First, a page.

GUWAHATI, Oct 4 � Premjeet Murha is just five years old and suffering from multiple health complications. Unlike his friends, he does not play games. For he can neither stand on his feet properly nor talk properly. Of late, his vision also got blurred.
Admitted to the Greenwood Tea Estate hospital in Dibrugarh district, Premjeet is a case of acute malnutrition.
An underlining cause of child deaths, malnutrition or undernourishment is having a serious toll on the life of infants in a number of tea gardens of Assam year after year, and this has gone unnoticed and unaddressed.
In the last one year, nearly 183 children suffered from severe malnourishment in Dibrugarh district alone, with most of the cases originating from tea gardens. Not too many months ago, a child from a tea garden died after he developed a �baggy pant appearance�, an acute form of malnutrition.
Dibrugarh district, with the highest number of tea gardens (169) in Assam, has recorded the second highest cases of malnutrition cases, second only to Dhubri, which over the years has been at the receiving end of infiltration from neighbouring Bangladesh and of course, tardy pace of development and awareness.
In fact, in Assam where mortality rate of children is very high, malnutrition, especially among the tea garden population, is believed to be the underlining factor in most cases.
Records show that a number of malnutrition cases of children were detected from tea estates like Tiniali TE, Lengrijaan TE, Joypur TE, Maijan TE, Salmari TE, Tengakhat TE(block) and Tingkhat TE among others, raising serious concern about the health index of the children.
Arti Murha, mother of Premjeet, when asked, said, �Premjeet falls sick every now and then. Initially I overlooked it, but with the complications on his body becoming more evident, I decided to consult the doctor.� Premjeet is the youngest of the four siblings.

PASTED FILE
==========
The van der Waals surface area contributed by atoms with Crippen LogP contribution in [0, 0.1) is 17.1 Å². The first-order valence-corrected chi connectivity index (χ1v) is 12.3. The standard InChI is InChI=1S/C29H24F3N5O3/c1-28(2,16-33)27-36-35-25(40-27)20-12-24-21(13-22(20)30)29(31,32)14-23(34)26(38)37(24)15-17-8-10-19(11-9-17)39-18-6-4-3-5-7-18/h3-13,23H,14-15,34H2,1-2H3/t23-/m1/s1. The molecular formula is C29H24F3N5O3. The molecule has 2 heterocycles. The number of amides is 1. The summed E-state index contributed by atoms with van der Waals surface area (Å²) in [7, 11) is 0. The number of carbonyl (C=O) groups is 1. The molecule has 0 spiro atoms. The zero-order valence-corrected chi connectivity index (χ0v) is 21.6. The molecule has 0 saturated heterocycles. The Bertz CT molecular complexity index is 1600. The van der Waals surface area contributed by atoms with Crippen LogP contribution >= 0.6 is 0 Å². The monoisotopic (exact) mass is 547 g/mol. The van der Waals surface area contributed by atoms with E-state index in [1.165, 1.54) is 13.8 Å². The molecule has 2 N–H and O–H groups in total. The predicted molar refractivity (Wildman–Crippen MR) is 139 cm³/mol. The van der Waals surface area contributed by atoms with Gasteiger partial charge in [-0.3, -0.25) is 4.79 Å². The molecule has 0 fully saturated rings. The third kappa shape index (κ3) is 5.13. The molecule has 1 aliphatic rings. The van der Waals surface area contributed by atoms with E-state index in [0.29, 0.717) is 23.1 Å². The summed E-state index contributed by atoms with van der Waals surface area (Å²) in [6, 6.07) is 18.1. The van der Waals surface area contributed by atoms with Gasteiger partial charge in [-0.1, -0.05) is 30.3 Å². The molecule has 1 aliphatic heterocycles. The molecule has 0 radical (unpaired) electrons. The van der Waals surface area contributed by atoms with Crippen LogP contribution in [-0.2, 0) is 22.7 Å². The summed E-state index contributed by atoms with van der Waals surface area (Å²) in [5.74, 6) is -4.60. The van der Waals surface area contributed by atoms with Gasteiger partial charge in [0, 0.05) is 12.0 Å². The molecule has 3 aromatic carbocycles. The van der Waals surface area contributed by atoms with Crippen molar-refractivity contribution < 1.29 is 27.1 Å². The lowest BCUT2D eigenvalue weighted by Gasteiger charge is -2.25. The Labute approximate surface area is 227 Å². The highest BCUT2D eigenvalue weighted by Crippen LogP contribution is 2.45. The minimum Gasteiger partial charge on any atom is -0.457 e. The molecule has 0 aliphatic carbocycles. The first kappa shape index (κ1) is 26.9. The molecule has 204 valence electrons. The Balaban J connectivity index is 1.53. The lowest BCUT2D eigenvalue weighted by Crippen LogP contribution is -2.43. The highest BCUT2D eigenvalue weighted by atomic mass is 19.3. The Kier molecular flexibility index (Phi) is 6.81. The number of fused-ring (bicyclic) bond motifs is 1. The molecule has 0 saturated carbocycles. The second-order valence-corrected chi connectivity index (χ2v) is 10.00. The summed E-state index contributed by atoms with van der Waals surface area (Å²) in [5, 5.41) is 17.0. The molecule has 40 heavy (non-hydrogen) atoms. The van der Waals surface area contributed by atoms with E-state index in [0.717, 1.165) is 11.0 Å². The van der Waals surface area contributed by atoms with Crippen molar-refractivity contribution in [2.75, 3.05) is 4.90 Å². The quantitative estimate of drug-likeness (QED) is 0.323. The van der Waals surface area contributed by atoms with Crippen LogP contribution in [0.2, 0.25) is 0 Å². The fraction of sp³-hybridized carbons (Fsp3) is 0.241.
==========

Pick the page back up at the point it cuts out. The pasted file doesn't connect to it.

�Merasmus ( thin appearance), where the bones become prominent, is the most common form of malnourishment found among children from tea gardens,� said Mandakani Baruah, a dietician with the Nutrition Rehabilitation Centre (NRC) located in Moran (Dibrugarh).
She said, �We are striving hard to improve the level of awareness as per the Integrated Young Child Nutrition (IYCN) programme. The food habits most of the tea garden labourers follow are devoid of any nutrients or do not meet the parameters of nutrition.�
�A few days after the baby�s birth, the mother goes back to work without taking care of nutrient requirement of the child back home. The child is either looked after by his or her elder siblings who most often than not are young kids. Such practices are depriving the child of necessary amounts of nutrients. Be it during the early initiation of breast feeding, or during extra breast feeding (till six months), the child is deprived,� she said.
No proper diet chart during initiation of complimentary feedings (after six months) and continuation of complementary feedings with breast feeding (till two years) only aggravates the vulnerability of the children, she pointed out.
The economic status could be one reason but even when it comes to feeding the child with locally available cheaper food stuffs like soyabeen or may be papaya after six months, they are found wanting. They just give pulse juice, rice or potato.
Those who get admitted (severely acute malnourished) here are given Rs 150 per day along with travelling allowance of Rs 100. But once they leave, only 10 per cent of them follow up with the diet.
�We on our part do follow up till a certain time period. But, as the prescribed household practice/diet is not followed, the same child turns up to be undernourished,� she added.
�The health issue related to mother and child needs special attention in tea gardens. If a woman is malnourished during pregnancy or if her child is malnourished during the first two years of life, the child�s physical and mental growth and development may be slowed,� said the doctor.